Now, how about this supposed contradiction? We can look at this from two angles: demographic, and theoretical. I’ll start with demographics. The aforementioned poll, conducted by the National Review Institute, found the following: 60% are Protestant, 28% are Catholic. 2% are Jews. Almost 70% attend church on a regular basis. 68% are pro-life.

So, that’s 90%  we know the religion of – Christians and Jews.  So that leaves 10% for “other.” Maybe they’re secularists, militant Randroid atheists who think the tea party is an budding anarcho-capitalist movement. Who knows? With this many apparently devout Christians in the movement, though, the notion that there is an inherent, fundamental, logical contradiction between the tea party agenda and the Christian social agenda is, to say the least, a crumbling hypothesis. Some of the people can be fooled all of the time, all of the people some of time; nearly all (90%) of them are unlikely to be fooled all of the time.

But I don’t want to dismiss the idea on the basis of demographic considerations. After all, even church-going Christians can be wrong! So is there a contradiction here? Smith’s article raises the notion that the tea party sees fiscal, and not cultural issues, as the most important priorities of the nation. This has supposedly caused “concern” among religious conservatives (the same ones, I guess, who are “concerned” about Obama’s image as a black hero).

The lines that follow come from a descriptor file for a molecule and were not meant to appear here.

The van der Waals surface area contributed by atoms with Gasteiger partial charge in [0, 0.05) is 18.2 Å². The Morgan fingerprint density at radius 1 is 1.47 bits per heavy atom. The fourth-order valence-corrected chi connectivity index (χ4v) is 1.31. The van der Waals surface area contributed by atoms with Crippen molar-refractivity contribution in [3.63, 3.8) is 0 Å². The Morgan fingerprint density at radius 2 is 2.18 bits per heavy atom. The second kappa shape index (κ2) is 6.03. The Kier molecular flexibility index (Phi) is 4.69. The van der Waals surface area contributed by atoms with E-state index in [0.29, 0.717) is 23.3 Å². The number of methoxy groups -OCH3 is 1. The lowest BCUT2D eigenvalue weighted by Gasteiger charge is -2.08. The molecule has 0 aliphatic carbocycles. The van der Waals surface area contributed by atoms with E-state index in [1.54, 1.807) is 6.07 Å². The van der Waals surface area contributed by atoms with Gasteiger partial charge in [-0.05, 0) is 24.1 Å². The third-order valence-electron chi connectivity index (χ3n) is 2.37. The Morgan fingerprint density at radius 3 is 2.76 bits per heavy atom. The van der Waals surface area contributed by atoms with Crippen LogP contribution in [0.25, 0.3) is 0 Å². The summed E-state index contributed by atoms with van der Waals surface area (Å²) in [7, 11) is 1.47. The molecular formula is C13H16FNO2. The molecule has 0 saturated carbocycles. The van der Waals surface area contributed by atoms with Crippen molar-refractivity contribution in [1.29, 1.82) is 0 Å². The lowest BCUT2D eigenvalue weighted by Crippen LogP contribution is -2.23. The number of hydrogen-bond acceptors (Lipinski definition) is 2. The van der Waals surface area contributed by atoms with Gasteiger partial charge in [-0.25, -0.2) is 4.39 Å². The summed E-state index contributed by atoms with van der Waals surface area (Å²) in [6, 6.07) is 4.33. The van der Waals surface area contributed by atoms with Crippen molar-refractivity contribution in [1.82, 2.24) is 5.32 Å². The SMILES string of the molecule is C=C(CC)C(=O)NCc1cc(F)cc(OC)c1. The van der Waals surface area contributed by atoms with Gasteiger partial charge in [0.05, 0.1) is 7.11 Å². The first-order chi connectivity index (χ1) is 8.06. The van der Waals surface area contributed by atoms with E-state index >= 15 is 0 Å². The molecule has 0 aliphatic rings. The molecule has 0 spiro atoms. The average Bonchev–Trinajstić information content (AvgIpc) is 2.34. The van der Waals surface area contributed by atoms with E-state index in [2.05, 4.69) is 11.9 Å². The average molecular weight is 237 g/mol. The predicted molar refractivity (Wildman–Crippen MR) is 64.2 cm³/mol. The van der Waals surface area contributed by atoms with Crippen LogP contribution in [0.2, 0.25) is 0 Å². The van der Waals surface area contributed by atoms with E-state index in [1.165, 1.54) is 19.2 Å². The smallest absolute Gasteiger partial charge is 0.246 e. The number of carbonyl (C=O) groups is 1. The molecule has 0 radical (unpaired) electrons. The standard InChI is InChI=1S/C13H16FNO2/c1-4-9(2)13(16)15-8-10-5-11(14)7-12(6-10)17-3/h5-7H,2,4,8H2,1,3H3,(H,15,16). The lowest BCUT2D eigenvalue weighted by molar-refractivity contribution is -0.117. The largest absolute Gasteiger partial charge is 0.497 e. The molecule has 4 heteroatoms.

He points out that the “Contract for America“, put together by a tea party blog, asks people to choose their top 10 issues from a list of 21, and none of them are related to the Christian social agenda – abortion, gay marriage, etc. Of course, Smith isn’t entirely accurate – the issue of school choice IS there, and this is not only important for Protestants, but for Catholics; the freedom of parents to determine their children’s education is one of the top three issues, along with life and marriage, that set the parameters for faithful Catholic voters during elections.

That aside, though, I think there is a perfectly logical explanation for the absence of these issues.

In the first place, the tea party never said it was, or promised to be, an explicitly Christian movement, or a social conservative movement. It’s issues from the beginning, before it was half co-opted by the RNC and Fox News, were almost exclusively fiscal. I wouldn’t say it was a single-issue group, but its focus was sufficiently narrow to treat it in a similar way, and to hold it to the same expectations. To now criticize it for not taking the hot-button issues of social conservatives as top priorities is, to me, almost as disingenuous as criticizing Mothers Against Drunk Drivers for not taking a solid enough position on the expansion of Israeli settlements or the impending collapse of the Euro.